Fight for your Hetbear and old Medved's glory.

Come from the hills where the black goats are grazing,
Come from the vale of the buck and hirsute law;
Come to the crag where the beacon is blazing,
Come with the glaive, the bill and the paw.

Trumpets are sounding, beornlings are bounding,
Stand to your polearms and march in order;
The kozaks shall many a day, tell of the bloody fray,
When the War-Bears came over the border. 

Friday, March 7, 2014

The War-Bear: Yet Another B/X or LL Class

But first the news...

Once again the eastern borderlands of the Overkingdom will be filled with the sight of shaggy, dejected columns of soldier-bears lumbering back to the hollow-seeming duties of garrison life. For Yambor, the great biennial pilgrimage of those furry myrmidons to the Slumbering Ursine Dunes, is over. But some younger cubs and war bears resist the melancholy by striking out on the road of vagrant adventuring scumbaggery.

Popping of up seemingly everywhere that a party may need a hired paw is one bear in particular, Preved!, who makes the same offer “for 40 shiny golds and two fish I run with you tonight.” 

 Preved!, 2nd-level Soldier Bear, Hitpoints 12, AC:6. Uses Bohemian Ear Spoon (d10+1). Has an uncomfortable tendency to pop in at an intimate moments of the humans around him shouting his name.

War Bear
Requirements: STR 13, CON 14
Prime Requisite: CON
Hit Dice: 1d10
Maximum Level: 8

The Nurian Soldier-Bear stands alongside the Ostrovan pikeman, Kozak horse-archer and Northland atlatl-man as some of the most renowned examples of soldiery in the world of Zem. Lesser known are the wayward bears who strike out on their own in the world in search of quantitatively measured experience, the proud bearers of the appellation, War Bear.

War Bears can wear no armor other than a helmet and instead have a base armor class (a DEX bonus can be added). Magical devices can be used but must be able to fit around the large-sized limbs of the War Bear.

Though outside the comforting phalanx of soldier life, the War Bear retains the deep, obsessional love of polearms, including the traditional +1 to hit and damage when employing it. Indeed a War Bear who has been parted from the sight of such a weapon for longer than a day will sicken with dejection and beyond a constant audible and dramatic sighing will lose a hit point until he grasps it yet again. In a weaponless pinch they can strike twice a round with their paws for 1d4 damage each. 

At level 6, the War Bear can invent and name a polearm of his own design at a cost of 500 gold suns and two weeks of intense concentration, such a weapon will be +2 to hit and damage only in his own paws and can even strike those creatures only harmable by magic weapons. At level 8, the War Bear has reached such fame that he can automatically attract a warband of 50 soldier-bears on the creation of a comfy underground den complex of no less than 2000 square feet (and two latrines).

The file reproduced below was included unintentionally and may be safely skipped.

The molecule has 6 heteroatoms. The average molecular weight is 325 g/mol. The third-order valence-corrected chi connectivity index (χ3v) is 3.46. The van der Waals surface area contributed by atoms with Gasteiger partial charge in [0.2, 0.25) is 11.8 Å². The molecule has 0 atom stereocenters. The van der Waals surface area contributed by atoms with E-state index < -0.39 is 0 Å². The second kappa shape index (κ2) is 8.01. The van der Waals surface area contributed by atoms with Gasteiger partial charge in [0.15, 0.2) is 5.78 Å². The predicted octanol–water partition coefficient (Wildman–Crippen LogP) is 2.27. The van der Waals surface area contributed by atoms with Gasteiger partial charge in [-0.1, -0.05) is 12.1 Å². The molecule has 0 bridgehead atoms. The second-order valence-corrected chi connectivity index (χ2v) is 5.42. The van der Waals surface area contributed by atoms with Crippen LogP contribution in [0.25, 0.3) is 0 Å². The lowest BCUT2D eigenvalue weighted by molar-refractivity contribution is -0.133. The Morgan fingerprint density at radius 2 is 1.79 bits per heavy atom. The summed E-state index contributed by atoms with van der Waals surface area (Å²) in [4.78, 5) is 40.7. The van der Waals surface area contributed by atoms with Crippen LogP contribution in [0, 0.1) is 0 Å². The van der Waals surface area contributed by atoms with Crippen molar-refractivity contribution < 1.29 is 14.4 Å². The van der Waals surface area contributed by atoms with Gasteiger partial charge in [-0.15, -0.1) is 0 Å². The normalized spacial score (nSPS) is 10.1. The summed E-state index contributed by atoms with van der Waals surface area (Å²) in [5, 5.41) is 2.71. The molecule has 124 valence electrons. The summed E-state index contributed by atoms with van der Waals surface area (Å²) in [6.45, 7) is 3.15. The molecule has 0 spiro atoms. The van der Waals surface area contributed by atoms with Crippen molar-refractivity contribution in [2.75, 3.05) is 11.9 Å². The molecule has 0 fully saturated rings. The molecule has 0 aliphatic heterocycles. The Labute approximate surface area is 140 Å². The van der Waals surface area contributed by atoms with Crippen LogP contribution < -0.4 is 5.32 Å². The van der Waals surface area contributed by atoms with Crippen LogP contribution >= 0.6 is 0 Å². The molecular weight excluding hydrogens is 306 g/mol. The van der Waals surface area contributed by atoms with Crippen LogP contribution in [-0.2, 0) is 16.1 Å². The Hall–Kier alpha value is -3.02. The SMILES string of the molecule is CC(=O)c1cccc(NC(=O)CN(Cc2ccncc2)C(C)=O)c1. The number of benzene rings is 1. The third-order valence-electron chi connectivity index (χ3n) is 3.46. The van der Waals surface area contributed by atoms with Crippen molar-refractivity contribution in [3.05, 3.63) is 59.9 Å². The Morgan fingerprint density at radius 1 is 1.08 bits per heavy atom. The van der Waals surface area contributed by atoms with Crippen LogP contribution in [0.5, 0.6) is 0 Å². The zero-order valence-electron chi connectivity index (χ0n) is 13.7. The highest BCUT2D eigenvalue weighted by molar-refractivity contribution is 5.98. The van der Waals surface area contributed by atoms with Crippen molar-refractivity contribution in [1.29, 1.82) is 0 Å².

War Bears save as Dwarves and fight as Fighters of the same level.

Soldier-Bear Level Progression
Experience Level Hit Dice (1d8) Armor Class
0 1 1+2 6
2,300 2 2+2 6
4,600 3 3+2 5
9,200 4 4+2 4
18,400 5 5+2 4
36,800 6 6+2 4
73,600 7 7+2 3
147,200 8 8+2 3

Tuesday, March 4, 2014

On the Passing of Michael Shea

“Nifft the Lean is no longer among us, and I have at last confessed to myself, hereafter, he never will be...It is a bitter thing that each of must finally be blown out like a candle , and have the unique ardor of his individual flame choked off, and sucked utterly away like smoke in the dark. Do we ever accept this in our hearts, any of us?”

So Michael Shea began Nifft the Lean with a in-character, windbaggy eulogy to his eponymous
picaro. It seemed morbidly fitting to me on hearing the sad news of Shea's passing yesterday
from the irrepressible Robert Parker.

I've probably mentioned a few many times on the blog how much love I have for Jack Vance's work and how much I wanted to strike that tone in the Hill Cantons.

That particular authorial voice, cadence of dialogue and turn of words is so elusive, so personal, that I have never felt that I quite got there and I have always felt the same way about the various attempts either through games or stories to capture the feel of Dying Earth. Shea's attempt to do the second Cugel with Quest for Simbilis (often forgotten since Vance went on to knock it out of the park with his own sequel) felt very flat to me, cringe-worthy even when it hit on Cugel's internal voice.

It was lucky for me that I gave him another shake with Nifft as it is such a wonderful book and something really close with its picaresque turns and weird, richly imagined fantasy to the tone of what I wanted to do with the Hill Cantons. In fact I was moved even to do a little, direct homage (reprinting being the highest form of flattery) in my write-up on the Amazon class.

When people talk about how D&D never quite got right extra-planar adventures, I have a hard time not thinking of the two outstanding episodes of raiding Hell and the demonic underworld.(Planescape as the fierce-opinionated players in the HC bull session opined almost gets there as a setting.) The two novellas hit all the right literary notes to me and make me hunger for something that can get that kind of adventuring in strange dimensions right.

My own windbaggery aside, sad news and a not-so virtual cup will be raised in the session tonight to the man and his work. If you aren't familiar with the two Nifft books, do yourself a favor and check them out.